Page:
12 min
By: 3ncl3ad3rs

Episode 2: Leadership During COVID-19

In this episode, we talk about how false dichotomies arise especially in seasons of crisis, and how they can inhibit us from being the leaders God calls us to be at this time.

Play on:

Show notes:

  • Supplemental reading: “For Such a Time As This” by Joseph Bonifacio
  • “In the eternal light of things, we’ll always have on our resumé that we were Christian leaders in the time of the fastest spreading pandemic and economic recession in world history up to this point. What are we going to do about it?” – Pastor Kevin York, Every Nation vice president
  • Leadership is not for comfort, privilege, or maintaining the status quo. It is for loving God and serving others, especially through dangerous and rare times.
  • So much of the world right now, so much of the conversation online, is falling into a trap of false dichotomies.
  • What the world needs, what your family needs, what your schools need, and what the online space needs are leaders who are led by the Spirit.
  • Let’s look into three false dichotomies that may be inhibiting us from being the leaders God has called us to be.
  1. Do I get ministered to or do I minister to others? 

In God, in Christ, in the Bible, we don’t have to choose between these two. In 2 Corinthians 1:4-5, the word “comfort” means “strength.” The verses tell us that God strengthens us that we might strengthen others with the strength that God has given to us. Where are you now in this spectrum? Are you burned out? Are you overfunctioning?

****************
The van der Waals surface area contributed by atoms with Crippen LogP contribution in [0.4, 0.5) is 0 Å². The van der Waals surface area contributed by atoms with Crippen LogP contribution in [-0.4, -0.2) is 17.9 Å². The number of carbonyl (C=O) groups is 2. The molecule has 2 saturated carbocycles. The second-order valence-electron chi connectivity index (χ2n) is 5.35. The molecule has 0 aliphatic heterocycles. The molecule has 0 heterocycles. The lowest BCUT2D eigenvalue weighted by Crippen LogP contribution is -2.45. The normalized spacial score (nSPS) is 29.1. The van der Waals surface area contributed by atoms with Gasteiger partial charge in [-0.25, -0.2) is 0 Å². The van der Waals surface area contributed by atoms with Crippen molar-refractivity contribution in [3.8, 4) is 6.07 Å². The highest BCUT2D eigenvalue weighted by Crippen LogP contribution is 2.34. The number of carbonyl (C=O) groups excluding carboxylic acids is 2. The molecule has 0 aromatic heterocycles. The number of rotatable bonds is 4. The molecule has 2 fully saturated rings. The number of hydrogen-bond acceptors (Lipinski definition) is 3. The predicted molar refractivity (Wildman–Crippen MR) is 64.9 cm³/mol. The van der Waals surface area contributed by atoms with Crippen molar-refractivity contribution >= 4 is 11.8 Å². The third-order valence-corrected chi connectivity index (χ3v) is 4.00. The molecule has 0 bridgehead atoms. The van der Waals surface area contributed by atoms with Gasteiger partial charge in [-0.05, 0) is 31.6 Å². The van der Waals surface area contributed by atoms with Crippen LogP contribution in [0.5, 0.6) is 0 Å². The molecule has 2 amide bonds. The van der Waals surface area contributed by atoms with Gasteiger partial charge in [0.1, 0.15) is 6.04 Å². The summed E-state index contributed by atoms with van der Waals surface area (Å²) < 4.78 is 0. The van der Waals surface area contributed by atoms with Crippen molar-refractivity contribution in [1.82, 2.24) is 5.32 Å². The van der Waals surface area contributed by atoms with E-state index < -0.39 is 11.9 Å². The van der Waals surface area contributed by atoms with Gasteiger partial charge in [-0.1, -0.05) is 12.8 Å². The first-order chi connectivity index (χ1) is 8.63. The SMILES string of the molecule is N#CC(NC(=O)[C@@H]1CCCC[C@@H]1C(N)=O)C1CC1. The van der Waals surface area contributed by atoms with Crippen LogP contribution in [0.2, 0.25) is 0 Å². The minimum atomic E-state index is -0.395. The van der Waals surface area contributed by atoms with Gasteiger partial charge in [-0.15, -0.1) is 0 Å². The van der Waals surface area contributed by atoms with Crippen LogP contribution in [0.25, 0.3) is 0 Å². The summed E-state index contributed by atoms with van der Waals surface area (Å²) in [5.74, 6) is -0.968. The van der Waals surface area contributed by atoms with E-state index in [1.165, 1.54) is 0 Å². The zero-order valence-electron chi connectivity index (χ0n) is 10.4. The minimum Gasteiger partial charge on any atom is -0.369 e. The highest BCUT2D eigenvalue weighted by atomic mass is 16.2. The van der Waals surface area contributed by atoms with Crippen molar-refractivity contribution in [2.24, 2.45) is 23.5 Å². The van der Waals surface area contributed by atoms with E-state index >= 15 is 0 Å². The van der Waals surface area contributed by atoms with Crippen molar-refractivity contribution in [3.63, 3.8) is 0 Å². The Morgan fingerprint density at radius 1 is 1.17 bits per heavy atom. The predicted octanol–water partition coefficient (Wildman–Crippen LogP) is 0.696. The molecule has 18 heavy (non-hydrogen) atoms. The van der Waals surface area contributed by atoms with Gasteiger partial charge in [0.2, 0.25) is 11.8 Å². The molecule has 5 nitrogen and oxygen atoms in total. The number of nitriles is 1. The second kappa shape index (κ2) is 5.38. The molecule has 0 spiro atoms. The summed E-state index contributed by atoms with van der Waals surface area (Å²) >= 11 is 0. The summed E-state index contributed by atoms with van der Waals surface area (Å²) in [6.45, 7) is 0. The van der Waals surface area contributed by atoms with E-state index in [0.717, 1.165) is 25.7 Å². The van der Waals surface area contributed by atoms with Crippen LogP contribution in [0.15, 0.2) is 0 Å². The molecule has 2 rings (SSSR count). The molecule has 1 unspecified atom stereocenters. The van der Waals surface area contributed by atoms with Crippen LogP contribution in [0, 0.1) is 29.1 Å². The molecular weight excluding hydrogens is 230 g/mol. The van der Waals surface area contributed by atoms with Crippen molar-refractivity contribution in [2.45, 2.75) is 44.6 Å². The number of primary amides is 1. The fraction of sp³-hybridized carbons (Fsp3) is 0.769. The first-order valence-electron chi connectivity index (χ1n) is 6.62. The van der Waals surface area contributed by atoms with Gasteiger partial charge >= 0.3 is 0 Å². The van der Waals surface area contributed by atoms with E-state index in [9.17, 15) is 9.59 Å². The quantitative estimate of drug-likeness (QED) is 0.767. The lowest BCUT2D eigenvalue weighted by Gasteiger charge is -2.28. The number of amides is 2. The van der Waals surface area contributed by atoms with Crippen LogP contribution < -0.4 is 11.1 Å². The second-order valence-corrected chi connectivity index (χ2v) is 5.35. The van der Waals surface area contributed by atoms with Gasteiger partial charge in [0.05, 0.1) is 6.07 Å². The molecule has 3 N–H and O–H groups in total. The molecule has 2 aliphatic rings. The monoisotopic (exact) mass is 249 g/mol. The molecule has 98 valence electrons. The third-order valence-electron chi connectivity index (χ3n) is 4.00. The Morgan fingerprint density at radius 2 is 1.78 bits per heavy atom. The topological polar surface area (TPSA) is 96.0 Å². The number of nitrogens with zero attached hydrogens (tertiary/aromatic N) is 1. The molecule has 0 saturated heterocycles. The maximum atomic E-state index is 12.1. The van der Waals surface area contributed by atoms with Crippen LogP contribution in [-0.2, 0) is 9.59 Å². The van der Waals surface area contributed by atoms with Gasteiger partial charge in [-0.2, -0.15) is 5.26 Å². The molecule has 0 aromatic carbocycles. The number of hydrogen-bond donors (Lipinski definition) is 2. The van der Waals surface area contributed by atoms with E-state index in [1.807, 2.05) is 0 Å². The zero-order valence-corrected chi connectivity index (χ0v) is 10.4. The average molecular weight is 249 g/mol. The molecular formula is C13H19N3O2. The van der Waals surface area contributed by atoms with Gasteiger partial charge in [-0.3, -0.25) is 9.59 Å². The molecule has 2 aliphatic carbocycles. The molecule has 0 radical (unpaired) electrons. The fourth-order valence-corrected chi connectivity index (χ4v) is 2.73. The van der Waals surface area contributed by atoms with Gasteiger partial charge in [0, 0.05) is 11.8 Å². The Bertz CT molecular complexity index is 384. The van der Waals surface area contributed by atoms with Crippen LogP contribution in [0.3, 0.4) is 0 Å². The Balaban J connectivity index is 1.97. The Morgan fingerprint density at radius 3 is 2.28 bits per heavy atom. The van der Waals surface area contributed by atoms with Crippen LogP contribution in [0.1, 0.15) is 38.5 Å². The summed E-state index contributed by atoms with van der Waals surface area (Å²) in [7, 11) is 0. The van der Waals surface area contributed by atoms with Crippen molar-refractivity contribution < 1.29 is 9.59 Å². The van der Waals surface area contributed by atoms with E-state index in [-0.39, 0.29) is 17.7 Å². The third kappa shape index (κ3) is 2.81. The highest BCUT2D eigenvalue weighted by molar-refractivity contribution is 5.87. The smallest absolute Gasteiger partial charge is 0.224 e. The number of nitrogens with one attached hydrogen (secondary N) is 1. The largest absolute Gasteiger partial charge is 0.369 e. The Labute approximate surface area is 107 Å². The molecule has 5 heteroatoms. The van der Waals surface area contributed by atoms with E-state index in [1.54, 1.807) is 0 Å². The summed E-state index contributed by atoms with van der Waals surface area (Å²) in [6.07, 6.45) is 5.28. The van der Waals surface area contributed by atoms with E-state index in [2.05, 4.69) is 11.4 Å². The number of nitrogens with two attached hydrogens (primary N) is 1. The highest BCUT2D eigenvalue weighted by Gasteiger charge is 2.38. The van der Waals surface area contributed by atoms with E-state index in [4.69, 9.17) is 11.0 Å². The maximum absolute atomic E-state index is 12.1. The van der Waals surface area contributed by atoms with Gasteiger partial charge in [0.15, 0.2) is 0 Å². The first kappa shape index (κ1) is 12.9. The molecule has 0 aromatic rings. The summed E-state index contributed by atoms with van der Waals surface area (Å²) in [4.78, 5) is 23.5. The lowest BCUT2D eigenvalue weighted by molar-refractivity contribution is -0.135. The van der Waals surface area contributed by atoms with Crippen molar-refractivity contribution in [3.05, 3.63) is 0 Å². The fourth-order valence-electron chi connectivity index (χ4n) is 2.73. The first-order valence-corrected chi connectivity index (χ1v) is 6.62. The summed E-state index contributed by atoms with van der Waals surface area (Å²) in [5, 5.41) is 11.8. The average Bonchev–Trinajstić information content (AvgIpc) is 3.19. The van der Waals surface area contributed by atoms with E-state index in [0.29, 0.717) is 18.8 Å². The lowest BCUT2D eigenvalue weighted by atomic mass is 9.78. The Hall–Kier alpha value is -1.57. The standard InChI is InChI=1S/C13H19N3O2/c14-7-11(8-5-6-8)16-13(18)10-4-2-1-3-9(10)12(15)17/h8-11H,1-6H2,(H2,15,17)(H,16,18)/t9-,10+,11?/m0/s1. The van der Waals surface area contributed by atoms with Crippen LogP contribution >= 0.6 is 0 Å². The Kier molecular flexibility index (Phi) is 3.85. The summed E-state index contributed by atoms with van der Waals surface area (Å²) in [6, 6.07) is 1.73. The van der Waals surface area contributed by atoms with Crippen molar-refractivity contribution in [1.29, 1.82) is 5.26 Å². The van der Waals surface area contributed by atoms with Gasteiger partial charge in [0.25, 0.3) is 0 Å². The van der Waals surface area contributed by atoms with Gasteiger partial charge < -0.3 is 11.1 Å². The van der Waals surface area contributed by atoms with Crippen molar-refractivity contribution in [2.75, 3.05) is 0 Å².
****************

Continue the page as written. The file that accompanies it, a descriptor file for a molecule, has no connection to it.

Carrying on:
1. Do I help serve others through spiritual means or physical means? 

We are called to do both.

  1. Is it important to share hope or to point out what needs to be improved? The answer is both.

There is nothing wrong with engaging in ideas and pointing out what needs to be improved. But when we cross the line into divisiveness, that comes from a shift in our heart and our mind, where we believe we are superior to the people we are talking down to. And that has no place for people who have been saved by the blood of Jesus. 

Titus 3:1-7 reminds us that when we remember who we used to be before Jesus and how we got saved only because of Jesus, we are able to speak to others with perfect courtesy. So it’s not a question of: Should I share hope or point out what needs to be improved? It’s a question of: How do I do either? It’s possible to point out errors and still do it in a way that’s gracious. Colossians 4:5-6 tells us to let our speech be gracious. This differentiates us as leaders of God at this time.

Find the right resource for you